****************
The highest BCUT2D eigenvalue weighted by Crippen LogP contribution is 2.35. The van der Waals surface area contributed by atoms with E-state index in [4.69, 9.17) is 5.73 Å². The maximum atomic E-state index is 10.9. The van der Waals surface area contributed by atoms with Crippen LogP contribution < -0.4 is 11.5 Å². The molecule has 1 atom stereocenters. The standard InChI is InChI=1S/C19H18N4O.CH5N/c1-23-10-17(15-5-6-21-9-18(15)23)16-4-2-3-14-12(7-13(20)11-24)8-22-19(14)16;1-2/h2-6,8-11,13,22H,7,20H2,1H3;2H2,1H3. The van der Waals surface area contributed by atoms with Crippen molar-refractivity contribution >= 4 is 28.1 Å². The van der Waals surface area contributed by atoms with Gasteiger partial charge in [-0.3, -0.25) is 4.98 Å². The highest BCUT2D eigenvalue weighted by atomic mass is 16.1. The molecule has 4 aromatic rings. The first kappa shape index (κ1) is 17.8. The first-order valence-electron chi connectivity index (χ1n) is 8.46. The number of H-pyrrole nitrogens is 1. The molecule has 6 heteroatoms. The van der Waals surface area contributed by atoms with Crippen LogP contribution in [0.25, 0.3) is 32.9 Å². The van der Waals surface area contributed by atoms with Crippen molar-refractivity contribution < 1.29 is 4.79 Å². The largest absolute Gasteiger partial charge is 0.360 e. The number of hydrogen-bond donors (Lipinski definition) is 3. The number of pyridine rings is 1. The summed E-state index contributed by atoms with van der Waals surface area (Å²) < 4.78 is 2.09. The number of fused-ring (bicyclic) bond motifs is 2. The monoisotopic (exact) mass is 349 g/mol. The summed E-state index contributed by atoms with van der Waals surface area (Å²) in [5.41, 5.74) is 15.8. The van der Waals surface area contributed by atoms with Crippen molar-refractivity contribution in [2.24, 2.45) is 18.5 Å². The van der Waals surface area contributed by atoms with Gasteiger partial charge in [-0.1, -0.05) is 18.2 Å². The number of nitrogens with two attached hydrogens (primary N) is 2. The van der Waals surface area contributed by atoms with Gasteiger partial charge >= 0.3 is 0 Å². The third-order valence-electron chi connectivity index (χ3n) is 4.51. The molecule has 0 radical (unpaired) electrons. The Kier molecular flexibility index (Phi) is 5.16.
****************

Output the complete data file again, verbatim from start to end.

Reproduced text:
The highest BCUT2D eigenvalue weighted by Crippen LogP contribution is 2.35. The van der Waals surface area contributed by atoms with E-state index in [4.69, 9.17) is 5.73 Å². The maximum atomic E-state index is 10.9. The van der Waals surface area contributed by atoms with Crippen LogP contribution < -0.4 is 11.5 Å². The molecule has 1 atom stereocenters. The standard InChI is InChI=1S/C19H18N4O.CH5N/c1-23-10-17(15-5-6-21-9-18(15)23)16-4-2-3-14-12(7-13(20)11-24)8-22-19(14)16;1-2/h2-6,8-11,13,22H,7,20H2,1H3;2H2,1H3. The van der Waals surface area contributed by atoms with Crippen molar-refractivity contribution >= 4 is 28.1 Å². The van der Waals surface area contributed by atoms with Gasteiger partial charge in [-0.3, -0.25) is 4.98 Å². The highest BCUT2D eigenvalue weighted by atomic mass is 16.1. The molecule has 4 aromatic rings. The first kappa shape index (κ1) is 17.8. The first-order valence-electron chi connectivity index (χ1n) is 8.46. The number of H-pyrrole nitrogens is 1. The molecule has 6 heteroatoms. The van der Waals surface area contributed by atoms with Crippen LogP contribution in [0.25, 0.3) is 32.9 Å². The van der Waals surface area contributed by atoms with Crippen molar-refractivity contribution < 1.29 is 4.79 Å². The largest absolute Gasteiger partial charge is 0.360 e. The number of hydrogen-bond donors (Lipinski definition) is 3. The number of pyridine rings is 1. The summed E-state index contributed by atoms with van der Waals surface area (Å²) < 4.78 is 2.09. The number of fused-ring (bicyclic) bond motifs is 2. The monoisotopic (exact) mass is 349 g/mol. The summed E-state index contributed by atoms with van der Waals surface area (Å²) in [5.41, 5.74) is 15.8. The van der Waals surface area contributed by atoms with Crippen molar-refractivity contribution in [2.24, 2.45) is 18.5 Å². The van der Waals surface area contributed by atoms with Gasteiger partial charge in [-0.1, -0.05) is 18.2 Å². The number of nitrogens with two attached hydrogens (primary N) is 2. The van der Waals surface area contributed by atoms with Gasteiger partial charge >= 0.3 is 0 Å². The third-order valence-electron chi connectivity index (χ3n) is 4.51. The molecule has 0 radical (unpaired) electrons. The Kier molecular flexibility index (Phi) is 5.16.